Fall Foliage, Sandstone Canyon

Fall Foliage, Sandstone Canyon
The colors of fall foliage and red sandstone canyon rock, Capitol Reef National Park, Utah

Fall Foliage, Sandstone Canyon . Capitol Reef National Park, Utah. October 22, 2014. © Copyright 2014 G Dan Mitchell – all rights reserved.

The colors of fall foliage and red sandstone canyon rock, Capitol Reef National Park, Utah

These are the kinds of Utah colors that make some of us return to California and to find that “our Sierra Nevada” looks a bit more gray than we thought! In my experience, the color season in southern Utah begins in late September with the arrival of aspen color. (I have seen it, but so far have arrived just after the peak color.) It continues later in the month as the lower elevation cottonwood trees become intensely colorful. In some places the show is still continuing in early November.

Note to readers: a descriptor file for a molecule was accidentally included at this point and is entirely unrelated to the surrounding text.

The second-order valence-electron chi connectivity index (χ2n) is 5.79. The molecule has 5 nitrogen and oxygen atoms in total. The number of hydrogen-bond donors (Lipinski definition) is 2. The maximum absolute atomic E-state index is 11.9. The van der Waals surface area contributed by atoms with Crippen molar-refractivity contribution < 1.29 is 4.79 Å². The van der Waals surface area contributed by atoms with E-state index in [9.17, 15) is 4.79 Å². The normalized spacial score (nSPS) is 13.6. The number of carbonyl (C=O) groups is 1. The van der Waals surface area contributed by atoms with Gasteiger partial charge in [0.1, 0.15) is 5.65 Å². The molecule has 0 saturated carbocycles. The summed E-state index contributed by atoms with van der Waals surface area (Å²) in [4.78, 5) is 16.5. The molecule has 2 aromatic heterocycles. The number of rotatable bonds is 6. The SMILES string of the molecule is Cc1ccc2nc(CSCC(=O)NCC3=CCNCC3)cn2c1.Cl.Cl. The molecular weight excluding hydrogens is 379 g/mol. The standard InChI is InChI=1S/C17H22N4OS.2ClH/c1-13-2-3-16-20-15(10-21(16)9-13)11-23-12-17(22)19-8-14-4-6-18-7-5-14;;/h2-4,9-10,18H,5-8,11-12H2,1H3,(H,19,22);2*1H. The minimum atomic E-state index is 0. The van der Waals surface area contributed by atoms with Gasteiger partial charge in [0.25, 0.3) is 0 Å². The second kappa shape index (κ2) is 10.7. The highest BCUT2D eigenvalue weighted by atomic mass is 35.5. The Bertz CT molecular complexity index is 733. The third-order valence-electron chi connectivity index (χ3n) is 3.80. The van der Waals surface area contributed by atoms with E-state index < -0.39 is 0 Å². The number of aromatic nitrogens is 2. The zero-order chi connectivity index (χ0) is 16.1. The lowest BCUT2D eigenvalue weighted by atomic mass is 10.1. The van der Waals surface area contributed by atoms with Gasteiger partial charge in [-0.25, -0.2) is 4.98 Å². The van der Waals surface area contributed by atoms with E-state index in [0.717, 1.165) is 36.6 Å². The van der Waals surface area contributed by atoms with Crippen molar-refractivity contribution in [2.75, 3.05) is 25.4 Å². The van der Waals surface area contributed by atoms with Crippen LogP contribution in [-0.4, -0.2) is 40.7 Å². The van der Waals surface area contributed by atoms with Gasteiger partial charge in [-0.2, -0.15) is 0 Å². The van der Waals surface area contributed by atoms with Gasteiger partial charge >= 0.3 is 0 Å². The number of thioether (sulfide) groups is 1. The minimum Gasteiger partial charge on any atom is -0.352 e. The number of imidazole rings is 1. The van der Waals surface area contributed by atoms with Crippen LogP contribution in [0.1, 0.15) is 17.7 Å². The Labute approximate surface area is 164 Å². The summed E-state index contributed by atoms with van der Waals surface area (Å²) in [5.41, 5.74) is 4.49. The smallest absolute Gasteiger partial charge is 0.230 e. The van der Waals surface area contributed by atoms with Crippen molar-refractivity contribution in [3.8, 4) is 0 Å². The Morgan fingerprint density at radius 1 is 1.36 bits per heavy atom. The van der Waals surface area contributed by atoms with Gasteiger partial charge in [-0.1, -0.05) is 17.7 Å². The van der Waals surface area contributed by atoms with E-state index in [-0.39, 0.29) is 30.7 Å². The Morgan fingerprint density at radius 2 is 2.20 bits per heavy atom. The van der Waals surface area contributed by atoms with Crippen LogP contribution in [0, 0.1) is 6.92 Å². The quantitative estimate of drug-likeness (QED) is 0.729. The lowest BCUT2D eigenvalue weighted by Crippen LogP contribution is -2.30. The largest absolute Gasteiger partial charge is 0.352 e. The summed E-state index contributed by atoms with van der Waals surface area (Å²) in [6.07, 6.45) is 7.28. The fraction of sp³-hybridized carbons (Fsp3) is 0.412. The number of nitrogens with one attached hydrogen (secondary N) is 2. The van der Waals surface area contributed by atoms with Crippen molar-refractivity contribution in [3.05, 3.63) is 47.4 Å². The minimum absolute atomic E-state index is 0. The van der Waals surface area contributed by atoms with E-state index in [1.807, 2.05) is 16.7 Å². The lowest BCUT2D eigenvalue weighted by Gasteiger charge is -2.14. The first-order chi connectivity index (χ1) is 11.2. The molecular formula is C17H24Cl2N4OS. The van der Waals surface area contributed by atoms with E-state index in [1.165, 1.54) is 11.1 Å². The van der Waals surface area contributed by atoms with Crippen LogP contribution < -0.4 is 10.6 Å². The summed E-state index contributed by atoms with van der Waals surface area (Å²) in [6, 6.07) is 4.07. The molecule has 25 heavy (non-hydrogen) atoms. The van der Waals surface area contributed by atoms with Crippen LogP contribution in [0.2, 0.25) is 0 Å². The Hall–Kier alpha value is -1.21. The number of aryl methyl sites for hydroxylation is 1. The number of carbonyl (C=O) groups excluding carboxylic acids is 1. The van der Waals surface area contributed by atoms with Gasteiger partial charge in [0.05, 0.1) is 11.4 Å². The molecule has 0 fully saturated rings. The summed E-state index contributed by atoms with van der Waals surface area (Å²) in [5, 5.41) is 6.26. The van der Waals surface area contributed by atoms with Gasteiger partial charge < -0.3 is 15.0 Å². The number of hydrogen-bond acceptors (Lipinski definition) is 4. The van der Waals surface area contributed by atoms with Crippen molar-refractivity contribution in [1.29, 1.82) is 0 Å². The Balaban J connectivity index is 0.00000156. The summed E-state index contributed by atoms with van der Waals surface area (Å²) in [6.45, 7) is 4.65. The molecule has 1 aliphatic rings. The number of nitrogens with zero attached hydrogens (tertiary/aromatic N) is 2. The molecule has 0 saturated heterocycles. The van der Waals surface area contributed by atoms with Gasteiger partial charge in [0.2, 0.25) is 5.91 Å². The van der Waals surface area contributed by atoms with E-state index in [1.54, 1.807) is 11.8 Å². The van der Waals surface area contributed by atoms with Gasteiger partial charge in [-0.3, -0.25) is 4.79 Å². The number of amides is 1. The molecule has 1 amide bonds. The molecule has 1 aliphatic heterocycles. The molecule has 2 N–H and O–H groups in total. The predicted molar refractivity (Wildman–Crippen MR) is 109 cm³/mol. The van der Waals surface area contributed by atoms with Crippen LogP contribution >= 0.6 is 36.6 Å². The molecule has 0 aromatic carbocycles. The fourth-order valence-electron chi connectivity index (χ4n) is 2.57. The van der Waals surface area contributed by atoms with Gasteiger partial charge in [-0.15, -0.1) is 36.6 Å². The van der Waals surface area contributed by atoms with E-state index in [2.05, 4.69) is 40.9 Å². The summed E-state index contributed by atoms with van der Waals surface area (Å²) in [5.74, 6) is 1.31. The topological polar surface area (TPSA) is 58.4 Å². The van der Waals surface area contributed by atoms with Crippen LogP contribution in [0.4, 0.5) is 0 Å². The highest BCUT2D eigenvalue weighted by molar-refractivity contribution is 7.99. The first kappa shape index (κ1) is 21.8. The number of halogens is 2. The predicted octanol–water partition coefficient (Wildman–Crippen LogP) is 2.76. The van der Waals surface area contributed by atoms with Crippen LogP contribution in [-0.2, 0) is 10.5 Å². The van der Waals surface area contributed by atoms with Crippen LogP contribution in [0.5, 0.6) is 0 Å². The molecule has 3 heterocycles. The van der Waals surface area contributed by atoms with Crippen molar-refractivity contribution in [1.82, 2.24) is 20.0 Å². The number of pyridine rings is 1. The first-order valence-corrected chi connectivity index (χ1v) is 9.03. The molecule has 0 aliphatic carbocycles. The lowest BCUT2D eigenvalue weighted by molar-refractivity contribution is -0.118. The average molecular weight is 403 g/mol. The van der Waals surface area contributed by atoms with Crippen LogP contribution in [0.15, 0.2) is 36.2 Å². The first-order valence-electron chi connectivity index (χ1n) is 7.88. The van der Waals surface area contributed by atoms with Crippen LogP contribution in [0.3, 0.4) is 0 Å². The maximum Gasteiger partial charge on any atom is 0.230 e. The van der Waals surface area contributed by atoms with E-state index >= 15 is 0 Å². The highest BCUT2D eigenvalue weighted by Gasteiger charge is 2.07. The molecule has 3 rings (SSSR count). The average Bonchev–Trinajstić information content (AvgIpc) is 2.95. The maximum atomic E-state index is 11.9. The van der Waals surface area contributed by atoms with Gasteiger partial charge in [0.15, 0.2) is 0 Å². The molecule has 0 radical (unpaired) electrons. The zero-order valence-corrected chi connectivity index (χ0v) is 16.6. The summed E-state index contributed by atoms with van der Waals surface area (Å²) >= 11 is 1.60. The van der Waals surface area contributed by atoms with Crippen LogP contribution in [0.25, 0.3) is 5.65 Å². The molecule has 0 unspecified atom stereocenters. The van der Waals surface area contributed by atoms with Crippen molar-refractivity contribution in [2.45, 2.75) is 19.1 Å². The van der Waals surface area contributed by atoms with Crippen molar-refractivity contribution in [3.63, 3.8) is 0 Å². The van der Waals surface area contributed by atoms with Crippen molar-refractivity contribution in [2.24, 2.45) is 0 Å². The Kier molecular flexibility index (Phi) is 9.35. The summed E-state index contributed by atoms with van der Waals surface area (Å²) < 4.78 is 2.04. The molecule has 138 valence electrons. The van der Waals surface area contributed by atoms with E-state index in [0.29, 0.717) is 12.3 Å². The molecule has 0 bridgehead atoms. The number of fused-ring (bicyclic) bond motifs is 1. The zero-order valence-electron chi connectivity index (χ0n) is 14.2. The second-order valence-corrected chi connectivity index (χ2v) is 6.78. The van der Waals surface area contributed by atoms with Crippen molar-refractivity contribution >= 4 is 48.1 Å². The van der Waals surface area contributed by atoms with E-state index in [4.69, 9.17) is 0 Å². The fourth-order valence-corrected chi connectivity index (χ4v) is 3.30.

The fall color show on its own would be impressive, but place those colors against the backdrop of Utah’s colorful sandstone landscape and the overall effect is very powerful. We returned from a daytime adventure elsewhere in Capitol Reef National Park and passed through this canyon area just before sunset. The light in the areas shaded by the tall cliffs was already becoming soft and luminous, and in this light the colors can become even more intense. We stopped and more or less wandered for as the sun continued to drop, photographing in the quite evening right up until the light was too far gone.


G Dan Mitchell is a California photographer and visual opportunist. Blog | About | Flickr | Twitter | FacebookGoogle+ | 500px.com | LinkedIn | Email


All media © Copyright G Dan Mitchell and others as indicated. Any use requires advance permission from G Dan Mitchell.